Photographer in the Wild
Story by Megan Whitehead | Dec 28, 2016
Photographer Jim Rathert shares his love of regional wildlife.
His love for photography was inherited from his father but became much more — a 21-year career, to be exact.
Jim Rathert was the photographer for Missouri Conservationist, the magazine published by the Missouri Department of Conservation, for over two decades and has made a name for himself as one of the best wildlife photographers in the region. He has an eye and appreciation for nature, especially in Missouri, and his passion is taking photographs with a purpose.
Rathert’s path hasn’t always been an easy one. In keeping with his love for nature, he began working in wildlife research for the DOC in 1970 before a short-lived break in the insurance business. That break was a turning point of sorts for Rathert and his family — he realized that the need to follow his passion was greater than the need for stability. The Ratherts, now a family of three, moved back to Jefferson City, where Rathert was rehired by the DOC in 1984 as their official photographer. The rest, as they say, is history.
He photographed countless wildlife species native to Missouri throughout his career before retiring in 2006. Don’t let that retirement designation fool you: Rathert is quite busy, despite being “retired” for a decade now. He has become a role model to all those searching for a way to turn their calling into a career. He’s built a successful business selling his art in the form of what he likes to call “useful products” — mugs, mousepads, coasters, and more.
Before finding his niche, Rathert, like many artists, realized that selling prints of his work at a couple hundred dollars apiece wasn’t panning out like he hoped. Rathert tried to bridge that gap between fine art and everyday pieces, first with calendars. Though the venture wasn’t necessarily successful, it did help Rathert come to a valuable realization — he should make a product with a shelf life longer than twelve months.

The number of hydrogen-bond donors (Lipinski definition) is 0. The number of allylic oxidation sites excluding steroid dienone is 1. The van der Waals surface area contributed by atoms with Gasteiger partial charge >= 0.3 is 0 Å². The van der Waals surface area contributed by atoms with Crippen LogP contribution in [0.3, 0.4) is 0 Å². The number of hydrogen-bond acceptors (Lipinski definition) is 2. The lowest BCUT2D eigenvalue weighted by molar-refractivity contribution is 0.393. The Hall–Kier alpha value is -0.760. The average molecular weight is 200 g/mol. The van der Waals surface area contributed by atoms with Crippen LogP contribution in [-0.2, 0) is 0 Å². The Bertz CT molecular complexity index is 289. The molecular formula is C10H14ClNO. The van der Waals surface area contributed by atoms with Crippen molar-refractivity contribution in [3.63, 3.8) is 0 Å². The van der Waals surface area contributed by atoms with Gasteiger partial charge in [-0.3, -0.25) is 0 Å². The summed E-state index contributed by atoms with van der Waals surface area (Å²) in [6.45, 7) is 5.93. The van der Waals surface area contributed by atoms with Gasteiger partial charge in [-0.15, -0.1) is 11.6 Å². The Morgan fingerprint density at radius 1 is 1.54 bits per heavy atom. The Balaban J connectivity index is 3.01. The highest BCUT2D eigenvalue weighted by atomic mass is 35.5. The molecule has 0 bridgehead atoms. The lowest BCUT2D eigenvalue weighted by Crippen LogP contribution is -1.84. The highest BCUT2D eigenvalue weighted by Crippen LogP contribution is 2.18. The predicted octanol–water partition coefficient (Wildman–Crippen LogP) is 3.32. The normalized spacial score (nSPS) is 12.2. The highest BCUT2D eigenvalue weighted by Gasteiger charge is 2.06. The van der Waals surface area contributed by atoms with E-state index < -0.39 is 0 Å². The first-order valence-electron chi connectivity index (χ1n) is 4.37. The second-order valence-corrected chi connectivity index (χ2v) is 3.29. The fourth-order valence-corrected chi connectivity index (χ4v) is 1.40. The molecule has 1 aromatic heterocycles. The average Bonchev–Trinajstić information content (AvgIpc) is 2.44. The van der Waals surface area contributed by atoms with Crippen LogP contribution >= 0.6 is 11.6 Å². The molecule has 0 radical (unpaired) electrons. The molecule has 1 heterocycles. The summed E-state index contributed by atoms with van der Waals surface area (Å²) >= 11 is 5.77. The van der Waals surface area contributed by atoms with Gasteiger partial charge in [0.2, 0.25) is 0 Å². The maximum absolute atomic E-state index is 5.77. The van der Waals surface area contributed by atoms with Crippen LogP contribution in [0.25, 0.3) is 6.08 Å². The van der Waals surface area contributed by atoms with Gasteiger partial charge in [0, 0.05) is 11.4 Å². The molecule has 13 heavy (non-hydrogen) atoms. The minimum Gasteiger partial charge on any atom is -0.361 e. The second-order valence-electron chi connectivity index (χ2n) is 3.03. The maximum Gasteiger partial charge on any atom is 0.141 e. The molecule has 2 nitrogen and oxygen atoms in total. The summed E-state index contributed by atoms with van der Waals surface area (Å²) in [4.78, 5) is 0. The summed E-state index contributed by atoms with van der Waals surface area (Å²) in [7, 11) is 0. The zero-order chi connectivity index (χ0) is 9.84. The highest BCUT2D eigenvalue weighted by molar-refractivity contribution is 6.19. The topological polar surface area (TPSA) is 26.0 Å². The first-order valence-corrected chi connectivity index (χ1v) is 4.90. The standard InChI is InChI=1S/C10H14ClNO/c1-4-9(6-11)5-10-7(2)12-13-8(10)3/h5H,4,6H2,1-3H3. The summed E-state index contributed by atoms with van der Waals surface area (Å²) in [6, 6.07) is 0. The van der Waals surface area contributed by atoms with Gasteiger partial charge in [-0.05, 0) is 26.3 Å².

Countless hours of research and hard work later, Rathert found his niche. His specialty these days is artisanal mugs that are durable, long-lasting, microwaveable, and dishwasher-safe. These mugs allow anybody to use Rathert’s artwork everyday. The key to his success has been making products ranging from five dollars to 20 dollars that are enduringly usable. Rathert takes pride in handling the process of his products from beginning to end, from the actual act of photographing his subjects to graphic design and all the way to production.
For those who might be wondering what goes into making one of these mugs, Rathert’s vivid photographs aren’t just placed onto the ceramic. There’s a craft in the graphic design work that goes into each piece, editing and reworking photographs so that they fit within the mug dimensions and constraints. The process Rathert uses to transfer the image onto the ceramic allows the image and color to become part of the mug, rather than just acting like a sticker and becoming susceptible to peeling.
The real satisfaction, Rathert says, comes from meeting people’s needs and providing something of great quality, both in design and function. But he’s also helped by the reassurance of gratified customers who run into him and describe the perfect gift and its happy recipients. “People will come back two or three years later and say, ‘I bought your mug for my mom or sister, and she just loved it from the time she opened up the box and uses it every day,’” Rathert says.
The most complete set of Rathert’s work can be found at Birds-I-View, on Ellis Boulevard.